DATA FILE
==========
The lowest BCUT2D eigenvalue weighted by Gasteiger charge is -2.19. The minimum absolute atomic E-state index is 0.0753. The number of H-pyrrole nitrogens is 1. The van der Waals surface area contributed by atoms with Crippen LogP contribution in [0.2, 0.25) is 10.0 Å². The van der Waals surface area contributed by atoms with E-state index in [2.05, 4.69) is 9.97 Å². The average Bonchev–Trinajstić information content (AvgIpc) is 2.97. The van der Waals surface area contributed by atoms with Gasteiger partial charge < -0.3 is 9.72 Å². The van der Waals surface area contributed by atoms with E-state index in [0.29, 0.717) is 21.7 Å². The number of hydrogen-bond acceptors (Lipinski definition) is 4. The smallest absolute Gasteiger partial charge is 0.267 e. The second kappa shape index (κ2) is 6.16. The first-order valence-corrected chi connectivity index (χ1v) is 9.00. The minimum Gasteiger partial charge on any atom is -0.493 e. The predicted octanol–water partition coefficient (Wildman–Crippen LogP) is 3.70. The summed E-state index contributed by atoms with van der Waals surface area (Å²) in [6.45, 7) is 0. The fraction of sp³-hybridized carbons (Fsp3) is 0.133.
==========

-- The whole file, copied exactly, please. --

The lowest BCUT2D eigenvalue weighted by Gasteiger charge is -2.19. The minimum absolute atomic E-state index is 0.0753. The number of H-pyrrole nitrogens is 1. The van der Waals surface area contributed by atoms with Crippen LogP contribution in [0.2, 0.25) is 10.0 Å². The van der Waals surface area contributed by atoms with E-state index in [2.05, 4.69) is 9.97 Å². The average Bonchev–Trinajstić information content (AvgIpc) is 2.97. The van der Waals surface area contributed by atoms with Gasteiger partial charge < -0.3 is 9.72 Å². The van der Waals surface area contributed by atoms with E-state index in [0.29, 0.717) is 21.7 Å². The number of hydrogen-bond acceptors (Lipinski definition) is 4. The smallest absolute Gasteiger partial charge is 0.267 e. The second kappa shape index (κ2) is 6.16. The first-order valence-corrected chi connectivity index (χ1v) is 9.00. The minimum Gasteiger partial charge on any atom is -0.493 e. The predicted octanol–water partition coefficient (Wildman–Crippen LogP) is 3.70. The summed E-state index contributed by atoms with van der Waals surface area (Å²) in [6.45, 7) is 0. The fraction of sp³-hybridized carbons (Fsp3) is 0.133.